UNITED STATES COURT OF APPEALS FOR THE THIRD CIRCUIT
filed: May 17, 1988.
JOHN N. ZAMBONI, APPELLANT
JOHN H. STAMLER, PROSECUTOR OF UNION COUNTY, AND INDIVIDUALLY; PATRICK J. MALONEY, CHIEF OF INVESTIGATIONS FOR THE UNION COUNTY PROSECUTOR'S OFFICE AND INDIVIDUALLY; RICHARD P. RODBART, TRIAL SUPERVISOR FOR THE UNION COUNTY PROSECUTOR'S OFFICE AND INDIVIDUALLY; EDMUND J. TUCKER, FIRST ASSISTANT PROSECUTOR OF UNION COUNTY AND INDIVIDUALLY; COUNTY OF UNION; UNION COUNTY PROSECUTOR'S OFFICE
Appeal from the United States District Court for the District of New Jersey, D.C. Civil No. 85-1748.
Gibbons, Chief Judge, Sloviter, and Cowen, Circuit Judges.
Opinion OF THE COURT
SLOVITER, Circuit Judge.
John N. Zamboni, a detective in the Union County Prosecutor's Office, filed suit under 42 U.S.C. § 1983 against the Union County Prosecutor and others alleging that they had taken various disciplinary actions against him in retaliation for his expression of opposition to changes in certain personnel policies and procedures in the prosecutor's office. Zamboni claimed that the retaliation violated his First Amendment rights. The district court granted the defendants' motion for summary judgment and dismissed Zamboni's complaint on the ground that Zamboni's expressions were not on a matter of public concern and hence were outside the ambit of First Amendment protection. The court also dismissed Zamboni's pendent claims under state law. The issues on appeal require us to consider both the First Amendment rights of public employees and the parameters of the New Jersey common law torts of wrongful discharge and intentional infliction of emotional distress.
John N. Zamboni is a detective with the rank of lieutenant in the Union County Prosecutor's Office, where he has been employed for over twenty years. Defendant John H. Stamler is the Prosecutor of Union County and is the highest law enforcement officer in Union County.
The organization of the investigative staff of the Union County Prosecutor's Office is governed by the New Jersey County Detectives and County Investigators Act, N.J. Stat. Ann. §§ 2A:157-1 et seq. (West 1985) (the Act). The Act contemplates two categories of investigative officers, detectives and investigators, who perform essentially the same duties. Compare id. § 2A:157-2 with id. § 2A:157-10. The Act specifies the number, title, and salaries of superior officers within the detective ranks, id. §§ 2A:157-3 to -9, but is silent as to superior officers within the investigative class.
Detectives are in the classified branch of the civil service, id. § 2A:157-2, and, therefore, their appointment and promotion must be "made according to merit and fitness to be ascertained, as far as practicable, by examination." N.J. Const. art. VII, § 1, para. 2; see also New Jersey Civil Service Act, N.J. Stat. Ann. §§ 11:1-1 et seq. (West 1976) (the then applicable civil service provisions for appointment, promotion, termination, and working conditions of civil servants).*fn1 Investigators, on the other hand, are not in the classified civil service; their appointment and promotion is within the sole discretion of the prosecutor who may, for example, remove an investigator at any time and for any reason. See N.J. Stat. Ann § 2A:157-10; Muccio v. Cronin, 135 N.J. Super. 315, 343 A.2d 158 (Law Div. 1975).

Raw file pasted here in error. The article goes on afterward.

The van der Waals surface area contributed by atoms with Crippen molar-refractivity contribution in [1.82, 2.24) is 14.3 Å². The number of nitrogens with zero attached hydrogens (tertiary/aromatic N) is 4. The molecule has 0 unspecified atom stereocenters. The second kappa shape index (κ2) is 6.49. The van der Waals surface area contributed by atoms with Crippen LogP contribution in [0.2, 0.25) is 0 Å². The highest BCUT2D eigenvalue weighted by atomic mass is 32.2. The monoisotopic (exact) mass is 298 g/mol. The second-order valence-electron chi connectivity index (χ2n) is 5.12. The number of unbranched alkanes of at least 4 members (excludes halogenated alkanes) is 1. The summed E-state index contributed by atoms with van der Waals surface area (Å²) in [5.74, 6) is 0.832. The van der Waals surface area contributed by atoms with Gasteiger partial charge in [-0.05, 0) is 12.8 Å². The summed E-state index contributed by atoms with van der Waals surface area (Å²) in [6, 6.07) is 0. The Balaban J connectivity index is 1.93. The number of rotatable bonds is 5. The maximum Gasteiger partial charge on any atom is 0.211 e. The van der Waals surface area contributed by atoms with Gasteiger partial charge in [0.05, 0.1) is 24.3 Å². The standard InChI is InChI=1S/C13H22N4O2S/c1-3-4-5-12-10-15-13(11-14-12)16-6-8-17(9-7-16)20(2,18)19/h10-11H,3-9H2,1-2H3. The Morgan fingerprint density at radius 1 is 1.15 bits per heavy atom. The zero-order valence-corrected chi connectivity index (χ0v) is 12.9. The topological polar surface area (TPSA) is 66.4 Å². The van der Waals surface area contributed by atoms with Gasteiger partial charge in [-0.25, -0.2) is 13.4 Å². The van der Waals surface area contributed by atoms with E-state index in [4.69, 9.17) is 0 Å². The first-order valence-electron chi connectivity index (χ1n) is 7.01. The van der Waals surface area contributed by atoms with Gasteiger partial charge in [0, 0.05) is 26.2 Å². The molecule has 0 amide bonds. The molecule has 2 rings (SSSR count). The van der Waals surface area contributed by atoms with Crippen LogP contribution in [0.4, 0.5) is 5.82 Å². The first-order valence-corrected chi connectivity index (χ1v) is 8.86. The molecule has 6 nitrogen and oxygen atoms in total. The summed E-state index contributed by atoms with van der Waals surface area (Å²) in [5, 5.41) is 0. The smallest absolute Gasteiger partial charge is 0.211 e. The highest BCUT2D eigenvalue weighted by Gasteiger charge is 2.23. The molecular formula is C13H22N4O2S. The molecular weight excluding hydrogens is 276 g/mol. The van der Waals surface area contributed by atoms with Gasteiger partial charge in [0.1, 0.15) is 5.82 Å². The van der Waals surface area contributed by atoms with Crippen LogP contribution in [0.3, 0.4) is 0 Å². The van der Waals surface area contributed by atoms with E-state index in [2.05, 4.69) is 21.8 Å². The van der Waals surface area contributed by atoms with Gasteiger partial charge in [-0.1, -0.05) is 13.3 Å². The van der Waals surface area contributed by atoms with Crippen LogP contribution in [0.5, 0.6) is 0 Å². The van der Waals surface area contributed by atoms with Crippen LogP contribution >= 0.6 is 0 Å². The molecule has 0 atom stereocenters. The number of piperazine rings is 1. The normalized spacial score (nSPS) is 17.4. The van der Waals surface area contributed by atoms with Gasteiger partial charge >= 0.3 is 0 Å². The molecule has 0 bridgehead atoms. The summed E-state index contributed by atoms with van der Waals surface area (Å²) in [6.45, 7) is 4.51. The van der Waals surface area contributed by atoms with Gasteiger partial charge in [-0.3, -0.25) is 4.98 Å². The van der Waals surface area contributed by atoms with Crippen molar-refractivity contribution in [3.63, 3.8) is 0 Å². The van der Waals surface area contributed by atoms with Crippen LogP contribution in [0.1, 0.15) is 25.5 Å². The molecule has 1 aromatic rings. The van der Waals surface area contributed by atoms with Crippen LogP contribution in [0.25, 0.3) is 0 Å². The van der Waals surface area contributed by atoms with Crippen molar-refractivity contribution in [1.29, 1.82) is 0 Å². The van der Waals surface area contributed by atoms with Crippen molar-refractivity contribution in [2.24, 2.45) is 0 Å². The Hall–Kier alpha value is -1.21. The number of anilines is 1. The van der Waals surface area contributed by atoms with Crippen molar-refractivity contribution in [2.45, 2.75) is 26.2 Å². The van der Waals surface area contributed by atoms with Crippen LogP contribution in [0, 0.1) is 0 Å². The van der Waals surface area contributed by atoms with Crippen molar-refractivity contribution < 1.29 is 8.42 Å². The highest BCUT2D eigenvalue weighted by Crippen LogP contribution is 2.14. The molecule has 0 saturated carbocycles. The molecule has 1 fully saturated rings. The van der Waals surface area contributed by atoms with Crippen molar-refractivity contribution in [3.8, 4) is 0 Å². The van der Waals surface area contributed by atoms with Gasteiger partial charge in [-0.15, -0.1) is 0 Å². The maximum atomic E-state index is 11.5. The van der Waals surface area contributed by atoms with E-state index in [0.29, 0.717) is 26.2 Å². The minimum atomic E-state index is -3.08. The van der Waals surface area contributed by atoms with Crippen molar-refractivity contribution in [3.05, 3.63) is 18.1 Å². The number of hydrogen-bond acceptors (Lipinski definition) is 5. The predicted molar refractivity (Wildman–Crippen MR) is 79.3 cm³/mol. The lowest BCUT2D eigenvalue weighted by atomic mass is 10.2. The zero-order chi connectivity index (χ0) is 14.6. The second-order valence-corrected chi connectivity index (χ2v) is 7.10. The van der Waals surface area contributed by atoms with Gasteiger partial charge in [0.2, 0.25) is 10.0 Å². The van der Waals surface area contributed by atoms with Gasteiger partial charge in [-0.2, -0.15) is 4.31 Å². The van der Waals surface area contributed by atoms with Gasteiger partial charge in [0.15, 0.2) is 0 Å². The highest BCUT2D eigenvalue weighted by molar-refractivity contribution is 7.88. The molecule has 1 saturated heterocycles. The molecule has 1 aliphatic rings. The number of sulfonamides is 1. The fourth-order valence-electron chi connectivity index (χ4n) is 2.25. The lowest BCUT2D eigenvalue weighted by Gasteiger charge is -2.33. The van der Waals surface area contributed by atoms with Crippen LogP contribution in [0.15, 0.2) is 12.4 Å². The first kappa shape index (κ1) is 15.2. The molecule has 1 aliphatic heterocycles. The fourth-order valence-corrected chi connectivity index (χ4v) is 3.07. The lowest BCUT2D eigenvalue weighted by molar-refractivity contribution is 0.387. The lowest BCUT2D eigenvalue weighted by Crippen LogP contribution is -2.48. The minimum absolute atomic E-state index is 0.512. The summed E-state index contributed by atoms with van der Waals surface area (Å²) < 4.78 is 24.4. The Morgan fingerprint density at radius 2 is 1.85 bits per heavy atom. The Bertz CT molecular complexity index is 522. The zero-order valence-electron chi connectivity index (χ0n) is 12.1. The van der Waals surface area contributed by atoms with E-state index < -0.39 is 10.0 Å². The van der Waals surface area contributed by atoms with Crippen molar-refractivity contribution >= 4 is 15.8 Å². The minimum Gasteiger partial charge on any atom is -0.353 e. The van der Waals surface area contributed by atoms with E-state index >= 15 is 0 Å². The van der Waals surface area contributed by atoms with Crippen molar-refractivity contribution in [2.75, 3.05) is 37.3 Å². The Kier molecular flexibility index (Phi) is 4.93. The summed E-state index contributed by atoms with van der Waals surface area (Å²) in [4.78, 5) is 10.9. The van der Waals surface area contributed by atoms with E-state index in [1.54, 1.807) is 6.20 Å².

In late 1982, Stamler announced his intention to reorganize the prosecutor's office. Promotions thereafter would be made only from among the unclassified investigators. Superior officer positions within the investigator branch would be established to parallel those statutorily designated in the detective branch. Any detective who sought a promotion was instructed to take a leave of absence from the classified service, request a change in job classification to county investigator, join the investigators' staff, and then seek a promotion in the newly-established superior ranks of the investigator staff. If not so promoted, s/he could return to the classified service at the expiration of the leave of absence.
In compliance with the reorganization plan and in hopes of being promoted, Zamboni, like many of the other detectives in the prosecutor's office, requested both a leave of absence from his position as lieutenant of detectives and an appointment as lieutenant of investigators. He contends that at this time he also expressed his dissatisfaction with the plan to Stamler in a private meeting.
Nineteen investigators in the prosecutor's office, but not Zamboni, were promoted effective March 1, 1983 pursuant to the new procedure. Zamboni, retaining his rank of lieutenant, was transferred from a supervisory position as Commander of the Welfare Fraud Unit to a non-supervisory position in the Trial Unit, where he was responsible for helping assistant prosecutors prepare for trial by serving subpoenas and arranging for witnesses to appear.
The New Jersey Department of Civil Service describes the duties of a lieutenant of detectives as including the "supervis[ion of] a number of county detectives and investigators." App. at 155. Upon his transfer, Zamboni wrote a letter to Stamler requesting an assignment to a position with supervisory authority. He also began publicly to criticize Stamler's reorganization plan. First, he wrote a six-page letter to the Civil Service Commission dated March 8, 1983 which began: "I would like to bring to your attention a situation involving non-conformance to the duties and responsibilities relating to job classification as set forth by the Civil Service Commission." App. at 76. Zamboni complained about, inter alia, "the prosecutor's purposeful attempt to subvert the Civil Service System and carry out his own plans, without regard to the law," App. at 80, and Zamboni's own transfer to the Trial Unit, which he claimed was an "abuse of Civil Service Regulations concerning the assignment of work according to Title and Classification" in that he was working without supervisory duties and therefore out of title. App. at 81.